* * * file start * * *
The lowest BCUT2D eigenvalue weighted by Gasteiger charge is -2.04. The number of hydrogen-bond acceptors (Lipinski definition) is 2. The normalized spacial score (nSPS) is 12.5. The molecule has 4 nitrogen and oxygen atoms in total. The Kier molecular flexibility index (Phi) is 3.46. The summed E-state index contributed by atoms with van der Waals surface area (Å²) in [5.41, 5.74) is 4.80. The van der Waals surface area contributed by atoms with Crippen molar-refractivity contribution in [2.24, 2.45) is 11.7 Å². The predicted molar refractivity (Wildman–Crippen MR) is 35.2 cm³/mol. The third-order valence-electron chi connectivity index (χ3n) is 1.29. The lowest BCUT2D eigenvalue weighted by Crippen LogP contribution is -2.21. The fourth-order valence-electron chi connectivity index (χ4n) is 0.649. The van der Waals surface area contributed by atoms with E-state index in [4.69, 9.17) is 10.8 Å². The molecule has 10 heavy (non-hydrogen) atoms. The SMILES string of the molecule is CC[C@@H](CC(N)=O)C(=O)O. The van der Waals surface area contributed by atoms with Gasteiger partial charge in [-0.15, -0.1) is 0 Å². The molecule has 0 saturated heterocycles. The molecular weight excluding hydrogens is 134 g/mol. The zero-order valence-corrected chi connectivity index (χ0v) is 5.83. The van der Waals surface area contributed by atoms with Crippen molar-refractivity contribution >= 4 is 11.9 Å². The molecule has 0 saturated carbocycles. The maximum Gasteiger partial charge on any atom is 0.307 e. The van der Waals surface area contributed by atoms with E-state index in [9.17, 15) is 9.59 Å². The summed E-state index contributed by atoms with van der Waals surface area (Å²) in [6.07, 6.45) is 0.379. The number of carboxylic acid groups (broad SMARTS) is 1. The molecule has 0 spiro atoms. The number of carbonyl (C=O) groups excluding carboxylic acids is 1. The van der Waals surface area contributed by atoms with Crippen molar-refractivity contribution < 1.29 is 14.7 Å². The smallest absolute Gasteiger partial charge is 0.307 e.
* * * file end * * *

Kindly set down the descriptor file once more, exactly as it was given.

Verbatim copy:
The lowest BCUT2D eigenvalue weighted by Gasteiger charge is -2.04. The number of hydrogen-bond acceptors (Lipinski definition) is 2. The normalized spacial score (nSPS) is 12.5. The molecule has 4 nitrogen and oxygen atoms in total. The Kier molecular flexibility index (Phi) is 3.46. The summed E-state index contributed by atoms with van der Waals surface area (Å²) in [5.41, 5.74) is 4.80. The van der Waals surface area contributed by atoms with Crippen molar-refractivity contribution in [2.24, 2.45) is 11.7 Å². The predicted molar refractivity (Wildman–Crippen MR) is 35.2 cm³/mol. The third-order valence-electron chi connectivity index (χ3n) is 1.29. The lowest BCUT2D eigenvalue weighted by Crippen LogP contribution is -2.21. The fourth-order valence-electron chi connectivity index (χ4n) is 0.649. The van der Waals surface area contributed by atoms with E-state index in [4.69, 9.17) is 10.8 Å². The molecule has 10 heavy (non-hydrogen) atoms. The SMILES string of the molecule is CC[C@@H](CC(N)=O)C(=O)O. The van der Waals surface area contributed by atoms with Gasteiger partial charge in [-0.15, -0.1) is 0 Å². The molecule has 0 saturated heterocycles. The molecular weight excluding hydrogens is 134 g/mol. The zero-order valence-corrected chi connectivity index (χ0v) is 5.83. The van der Waals surface area contributed by atoms with Crippen molar-refractivity contribution >= 4 is 11.9 Å². The molecule has 0 saturated carbocycles. The maximum Gasteiger partial charge on any atom is 0.307 e. The van der Waals surface area contributed by atoms with E-state index in [9.17, 15) is 9.59 Å². The summed E-state index contributed by atoms with van der Waals surface area (Å²) in [6.07, 6.45) is 0.379. The number of carboxylic acid groups (broad SMARTS) is 1. The molecule has 0 spiro atoms. The number of carbonyl (C=O) groups excluding carboxylic acids is 1. The van der Waals surface area contributed by atoms with Crippen molar-refractivity contribution < 1.29 is 14.7 Å². The smallest absolute Gasteiger partial charge is 0.307 e.